In Monday’s Financial Times there is a column by Lawrence Summers, the GODFATHER of U.S. economic policy. Mr. Summers offers the Europeans a great deal of advice on “HOW TO SAVE THE EUROZONE IN THE COMING CRITICAL WEEKS.” The article is actually a good policy prospective if there was not the issue of politics that play a large and important role in the EU‘s inability to resolve its fiscal difficulties. Summers wants to believe that the EUROCRATS have the political mandate to negotiate Brussel’s desire for a peaceful, state-supported EDEN of entitlements.
Posts Tagged ‘notes’
It is very difficult to find the GOOD in the global financial world, while the BAD and UGLY abound. The GOOD could be “found ” in low interest rates on BONDS and NOTES in the U.S. Yet when you scratch below the surface, the fundamental reason for a 3% 10-YEAR NOTE is nothing to crow about. Poor employment data and the fear of a credit crisis in EUROPE is forcing investors to find shelter in the debt instruments of the U.S., even as the Washington budget circus captures the headlines. The subtext of the GOOD is that the EUROPEAN DEBT DRAMA almost cratered the global equity markets but support was found for the EQUITIES and ITALIAN BONDS when the ECB purportedly intervened in the DEBT markets by buying Italian and Spanish debt.
Tomorrow comes the most important data point for the markets as the BLS releases the monthly unemployment report. Yesterday, the market was abused by the ADP employment info, which was much weaker than expected and lead to a selloff in all asset classes. A quick gaze upon the closing CQG quote board lent credence to the line from Apocalypse Now: “I love the smell of deflation in the morning.” Of course, I jest as I substitute DEFLATION for NAPALM but the use of either causes major destruction. The ADP data was able to cause so much angst because it followed very weak housing and manufacturing numbers released during the previous week. The CONSENSUS for Friday’s UNEMPLOYMENT REPORT is for: NONFARM PAYROLLS of 155,000; the jobless rate to hold at 9.0%; and average hourly earnings to show a gain of 0.2%.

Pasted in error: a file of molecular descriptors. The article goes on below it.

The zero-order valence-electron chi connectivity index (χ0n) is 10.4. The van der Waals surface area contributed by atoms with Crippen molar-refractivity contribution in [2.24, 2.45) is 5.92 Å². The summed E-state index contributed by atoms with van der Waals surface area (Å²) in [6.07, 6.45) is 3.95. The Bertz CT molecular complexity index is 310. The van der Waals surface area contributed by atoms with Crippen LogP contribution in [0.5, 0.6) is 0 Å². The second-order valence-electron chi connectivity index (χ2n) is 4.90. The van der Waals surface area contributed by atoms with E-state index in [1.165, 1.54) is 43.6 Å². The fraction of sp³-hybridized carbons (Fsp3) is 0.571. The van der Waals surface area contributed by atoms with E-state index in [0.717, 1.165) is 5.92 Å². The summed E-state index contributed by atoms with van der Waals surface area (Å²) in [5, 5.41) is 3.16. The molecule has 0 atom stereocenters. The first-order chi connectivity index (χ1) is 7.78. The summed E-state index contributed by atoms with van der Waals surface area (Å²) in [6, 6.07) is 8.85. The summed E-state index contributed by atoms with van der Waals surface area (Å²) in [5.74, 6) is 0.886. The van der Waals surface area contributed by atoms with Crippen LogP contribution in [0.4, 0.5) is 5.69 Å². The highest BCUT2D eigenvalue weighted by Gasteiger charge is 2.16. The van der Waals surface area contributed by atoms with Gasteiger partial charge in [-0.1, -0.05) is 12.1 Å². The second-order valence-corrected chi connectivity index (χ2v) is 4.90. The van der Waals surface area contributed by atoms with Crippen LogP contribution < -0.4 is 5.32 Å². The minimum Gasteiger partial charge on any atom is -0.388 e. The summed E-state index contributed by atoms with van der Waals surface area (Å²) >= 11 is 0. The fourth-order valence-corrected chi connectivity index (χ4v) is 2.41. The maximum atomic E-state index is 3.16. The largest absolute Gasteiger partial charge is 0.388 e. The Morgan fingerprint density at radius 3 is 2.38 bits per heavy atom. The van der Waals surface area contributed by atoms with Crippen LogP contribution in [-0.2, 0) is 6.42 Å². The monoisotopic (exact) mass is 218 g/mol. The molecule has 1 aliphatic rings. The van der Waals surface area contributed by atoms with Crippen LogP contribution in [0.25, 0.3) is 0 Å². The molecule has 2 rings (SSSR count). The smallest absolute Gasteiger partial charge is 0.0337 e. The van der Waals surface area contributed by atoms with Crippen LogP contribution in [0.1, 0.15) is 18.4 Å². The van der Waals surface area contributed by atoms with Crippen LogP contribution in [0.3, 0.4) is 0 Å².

The market’s attention turns to the ECB and BOE rate decisions. Any rate change would be a surprise as the U.K.‘s data has been weak of late as the austerity budget is beginning to be a drag on the British economy. The policy makers in England are content to let rates stay on hold as it helps to weaken the POUND against the EURO. It will be more interesting to hear from the ECB through Trichet to see if the Europeans are content with the present inflation situation, especially as the EURO has made new highs for the last 18 months. The recent strength of the EURO is a problem for the debt-stressed countries and with the U.S. on hold for an “extended period” any move by the ECB would put more upward pressure on the EURO currency. Let’s see if Trichet surprises us by discussing the recent strength of the EURO. The post-meeting press conference will be waiting to hear if Trichet loses the vigilant language.